As spring weather heats up, the time is ripe for outdoor projects, spring vacations and wrapping up those straggling tax returns. Unfortunately, this time of year also means a spike in fly by night contractors, promises of cheap trips and identity thefts, said Washington County Sheriff Larry Mincks.
"There are several areas of crime that start coming up around this time of year," said Mincks.
As tax season winds down, one thing that people need to be aware of is identity scams.
"Don't give out your Social Security number or identifying information to anybody that calls you," said Mincks.
If someone does call, Mincks advised getting the person's contact information and offering to call them back.
"Find the number on the Internet and see if it's a legitimate company," he said.
Tips for avoiding scams
Don't give out identifying information, such as Social Security and account numbers, to those who solicit it.
Ask to see paperwork, including proof of insurance and licensure.
Ask for references or check with authorities and the Better Business Bureau to assure a company's legitimacy.
Don't give money up front.
Sign a contract and demand receipts.
Be wary of those going door to door offering to do work.
If it seems too good to be true, it often is.
Source: Times research.
Home renovation scammers are also abundant around this time of year, said Washington County Assistant Prosecutor Kevin Rings.
"One red flag would be that they demand a significant portion of money up front, especially if they don't have a lot of supplies to buy," he said.
In 31 years of business, Greg Black, owner of Black's Tree Service, has never asked anyone to pay up front.
"We probably five times a month hear people say 'I wish I would have called you guys first.' This guy I already paid said he had an emergency and had to leave and now I have a tree half cut up. It happens all the time," said Black.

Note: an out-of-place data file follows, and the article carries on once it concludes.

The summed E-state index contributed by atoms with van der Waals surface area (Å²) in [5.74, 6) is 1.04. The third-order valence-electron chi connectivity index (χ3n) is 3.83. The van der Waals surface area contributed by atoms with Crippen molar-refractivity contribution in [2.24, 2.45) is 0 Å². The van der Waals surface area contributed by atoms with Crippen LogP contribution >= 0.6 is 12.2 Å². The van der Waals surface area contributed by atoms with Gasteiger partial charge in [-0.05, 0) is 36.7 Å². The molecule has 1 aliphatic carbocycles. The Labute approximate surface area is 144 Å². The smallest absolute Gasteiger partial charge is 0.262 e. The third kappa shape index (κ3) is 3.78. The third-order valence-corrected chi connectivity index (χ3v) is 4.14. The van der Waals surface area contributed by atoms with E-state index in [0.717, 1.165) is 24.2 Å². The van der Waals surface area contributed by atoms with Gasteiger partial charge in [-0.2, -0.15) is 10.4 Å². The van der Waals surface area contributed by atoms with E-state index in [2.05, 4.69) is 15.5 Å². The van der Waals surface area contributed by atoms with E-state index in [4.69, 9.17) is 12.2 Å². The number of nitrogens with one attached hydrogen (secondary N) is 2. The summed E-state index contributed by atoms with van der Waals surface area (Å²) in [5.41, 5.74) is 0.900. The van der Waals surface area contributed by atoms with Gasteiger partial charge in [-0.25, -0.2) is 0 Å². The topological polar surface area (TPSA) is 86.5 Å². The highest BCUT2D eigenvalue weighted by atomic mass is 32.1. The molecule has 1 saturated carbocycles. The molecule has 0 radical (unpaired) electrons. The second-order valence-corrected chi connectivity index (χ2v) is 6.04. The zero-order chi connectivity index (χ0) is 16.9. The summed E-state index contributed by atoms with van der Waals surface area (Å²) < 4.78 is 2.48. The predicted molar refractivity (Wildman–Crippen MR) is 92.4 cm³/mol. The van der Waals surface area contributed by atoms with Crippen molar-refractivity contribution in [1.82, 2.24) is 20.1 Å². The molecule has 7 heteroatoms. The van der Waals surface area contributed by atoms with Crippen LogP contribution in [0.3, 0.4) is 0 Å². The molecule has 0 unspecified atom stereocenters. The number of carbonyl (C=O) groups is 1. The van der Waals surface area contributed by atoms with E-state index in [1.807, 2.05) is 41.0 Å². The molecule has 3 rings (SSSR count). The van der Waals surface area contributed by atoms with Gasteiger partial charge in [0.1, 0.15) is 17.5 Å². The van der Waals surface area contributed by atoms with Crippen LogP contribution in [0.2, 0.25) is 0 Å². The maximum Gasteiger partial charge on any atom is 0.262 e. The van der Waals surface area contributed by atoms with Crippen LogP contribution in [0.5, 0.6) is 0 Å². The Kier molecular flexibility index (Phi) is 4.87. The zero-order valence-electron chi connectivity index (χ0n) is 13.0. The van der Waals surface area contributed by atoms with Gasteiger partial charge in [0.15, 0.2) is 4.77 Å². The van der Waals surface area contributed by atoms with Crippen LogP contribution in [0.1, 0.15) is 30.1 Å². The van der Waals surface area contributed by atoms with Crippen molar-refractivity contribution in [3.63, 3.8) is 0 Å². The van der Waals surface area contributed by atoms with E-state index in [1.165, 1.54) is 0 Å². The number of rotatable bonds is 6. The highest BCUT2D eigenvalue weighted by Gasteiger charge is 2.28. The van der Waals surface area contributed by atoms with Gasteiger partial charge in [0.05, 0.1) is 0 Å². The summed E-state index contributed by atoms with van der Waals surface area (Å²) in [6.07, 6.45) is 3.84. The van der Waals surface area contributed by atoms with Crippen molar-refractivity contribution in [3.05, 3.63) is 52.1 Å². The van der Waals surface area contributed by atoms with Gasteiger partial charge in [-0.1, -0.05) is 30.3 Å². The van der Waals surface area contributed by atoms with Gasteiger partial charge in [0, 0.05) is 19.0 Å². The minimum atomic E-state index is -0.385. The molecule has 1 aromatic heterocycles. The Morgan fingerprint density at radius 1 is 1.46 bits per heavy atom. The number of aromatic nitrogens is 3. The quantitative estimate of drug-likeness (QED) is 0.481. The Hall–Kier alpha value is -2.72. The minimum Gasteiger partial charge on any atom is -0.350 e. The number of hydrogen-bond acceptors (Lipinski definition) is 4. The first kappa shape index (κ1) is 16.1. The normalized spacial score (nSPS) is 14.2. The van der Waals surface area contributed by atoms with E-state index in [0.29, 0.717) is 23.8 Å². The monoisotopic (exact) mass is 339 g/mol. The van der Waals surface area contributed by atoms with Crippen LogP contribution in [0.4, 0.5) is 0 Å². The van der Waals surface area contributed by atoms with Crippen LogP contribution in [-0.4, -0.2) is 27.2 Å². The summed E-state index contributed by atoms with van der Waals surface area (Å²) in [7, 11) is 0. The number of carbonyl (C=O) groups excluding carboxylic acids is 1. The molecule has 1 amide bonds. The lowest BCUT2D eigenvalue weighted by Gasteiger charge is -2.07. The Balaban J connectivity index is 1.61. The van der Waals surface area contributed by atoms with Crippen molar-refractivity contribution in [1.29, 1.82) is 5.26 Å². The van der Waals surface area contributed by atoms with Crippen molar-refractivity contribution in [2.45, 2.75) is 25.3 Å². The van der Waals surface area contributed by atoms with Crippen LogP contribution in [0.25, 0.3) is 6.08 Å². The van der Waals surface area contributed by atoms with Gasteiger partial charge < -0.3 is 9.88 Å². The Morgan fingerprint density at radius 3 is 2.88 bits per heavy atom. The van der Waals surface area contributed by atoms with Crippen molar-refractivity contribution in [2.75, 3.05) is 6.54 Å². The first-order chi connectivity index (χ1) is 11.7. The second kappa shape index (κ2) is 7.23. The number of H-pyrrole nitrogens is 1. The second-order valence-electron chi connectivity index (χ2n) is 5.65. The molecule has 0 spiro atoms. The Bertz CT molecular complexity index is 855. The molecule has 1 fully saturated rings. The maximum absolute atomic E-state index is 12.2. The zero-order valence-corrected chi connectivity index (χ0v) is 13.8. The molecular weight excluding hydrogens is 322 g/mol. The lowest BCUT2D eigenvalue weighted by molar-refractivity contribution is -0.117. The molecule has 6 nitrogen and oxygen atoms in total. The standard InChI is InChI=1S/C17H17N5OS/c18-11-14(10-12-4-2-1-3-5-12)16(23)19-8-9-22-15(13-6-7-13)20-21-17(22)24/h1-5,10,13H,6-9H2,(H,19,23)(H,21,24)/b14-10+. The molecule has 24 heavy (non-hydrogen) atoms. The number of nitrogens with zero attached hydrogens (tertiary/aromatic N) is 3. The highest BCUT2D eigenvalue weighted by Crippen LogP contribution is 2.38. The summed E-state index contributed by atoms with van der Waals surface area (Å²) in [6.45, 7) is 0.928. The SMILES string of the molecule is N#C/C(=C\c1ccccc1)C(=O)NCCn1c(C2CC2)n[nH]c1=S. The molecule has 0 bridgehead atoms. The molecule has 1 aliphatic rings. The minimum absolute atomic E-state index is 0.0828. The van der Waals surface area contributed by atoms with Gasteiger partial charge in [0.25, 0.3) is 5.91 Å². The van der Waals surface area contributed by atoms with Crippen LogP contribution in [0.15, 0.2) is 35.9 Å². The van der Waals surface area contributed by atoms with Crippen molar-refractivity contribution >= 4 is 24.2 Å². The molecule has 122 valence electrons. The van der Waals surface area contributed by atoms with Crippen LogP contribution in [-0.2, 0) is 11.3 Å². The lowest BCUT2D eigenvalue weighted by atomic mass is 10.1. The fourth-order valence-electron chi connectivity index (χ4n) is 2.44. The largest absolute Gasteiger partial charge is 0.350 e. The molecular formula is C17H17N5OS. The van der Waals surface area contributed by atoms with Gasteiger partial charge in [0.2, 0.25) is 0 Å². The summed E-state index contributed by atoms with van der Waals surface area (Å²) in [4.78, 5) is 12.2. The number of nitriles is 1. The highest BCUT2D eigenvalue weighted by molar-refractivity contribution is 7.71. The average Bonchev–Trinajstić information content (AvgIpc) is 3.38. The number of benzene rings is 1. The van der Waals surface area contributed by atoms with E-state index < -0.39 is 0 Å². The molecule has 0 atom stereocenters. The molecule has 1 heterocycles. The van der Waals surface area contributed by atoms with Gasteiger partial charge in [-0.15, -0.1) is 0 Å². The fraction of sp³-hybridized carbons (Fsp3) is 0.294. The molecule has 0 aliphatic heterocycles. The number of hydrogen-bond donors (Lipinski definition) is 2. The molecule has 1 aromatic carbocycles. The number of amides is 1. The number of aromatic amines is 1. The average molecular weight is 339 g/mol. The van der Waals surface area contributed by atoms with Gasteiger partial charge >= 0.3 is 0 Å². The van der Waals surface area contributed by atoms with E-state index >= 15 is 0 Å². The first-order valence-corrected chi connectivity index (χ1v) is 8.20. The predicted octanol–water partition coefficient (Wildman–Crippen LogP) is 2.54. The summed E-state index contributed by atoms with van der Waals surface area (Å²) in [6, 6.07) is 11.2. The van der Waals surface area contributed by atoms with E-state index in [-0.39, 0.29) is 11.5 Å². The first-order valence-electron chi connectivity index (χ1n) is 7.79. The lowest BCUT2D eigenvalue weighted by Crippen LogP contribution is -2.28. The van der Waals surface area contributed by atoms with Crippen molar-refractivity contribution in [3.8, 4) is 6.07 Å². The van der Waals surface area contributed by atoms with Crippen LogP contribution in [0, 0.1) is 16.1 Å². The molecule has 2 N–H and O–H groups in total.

The Washington County Prosecutor's Office recently prosecuted a man who was convicted of taking nearly $100,000 for construction projects he never completed, recalled Rings.
That man, 39-year-old Douglas Snider, was sentenced in January to 18 months in prison for the 11 counts of theft that resulted from his actions.
Some scammers come from out of town, often targeting elderly individuals, and then disappear quickly once the money is in hand, said Rings.
That was the case with blacktop paving scam artists from Virginia who took a lot of area residents' money on the promise of paving their driveways with leftover blacktop "they just had to get rid off" before leaving town, he said.
"They put just a real thin sealant down and took the money and run," said Rings.
To be safe, it is always best to stick with local contractors and check their credentials, said Mincks.
A legitimate contractor should be able to show proof of registration with the Washington County Building Department, said R.J. Wynn, owner of Wynn/Dent Construction.
"That means you're a registered contractor in the area, which also proves you have proof of insurance and proof of workman's comp," said Wynn.
Another sign that an offer is not legitimate is that it simply seems too good to be true, he said.
"If they get more than one estimate and one price seems extremely low, it's probably because the work won't be as good or won't get done," said Wynn.
Wynn signs contracts with his customers. He also recommends that people withhold the final payment until the work has been finished.
"That way they have a fair chance to debate if the work was not done in the manner they wanted," he said.
An unwillingness to provide paperwork, such as contracts and receipts is another red flag, as are those who travel from home to home.
"Door to door salesmen of any kind are always dangerous," said Black. "If someone came door to door saying 'Hey I'm doing open heart surgeries today,' you'd laugh them away. But these contractors always have some sad story of why they need the work now."
People should ask for references, check a company's record with the Better Business Bureau or even contact the Washington County Sheriff's Office to check on a company's record, said Mincks.
Additionally, people should be wary of letting these contacters into their homes because it creates an opportunity for theft, he added.
Spring is also a popular time for vacationing scams, said Mincks.
"A lot of college kids are going on spring break. They get an email saying, 'Send us X amount of money and you can reserve your spot for this great deal,'" said Mincks.
Again, checking the legitimacy of the offer with the Better Business Bureau or authorities can save a lot of money and headaches, he said.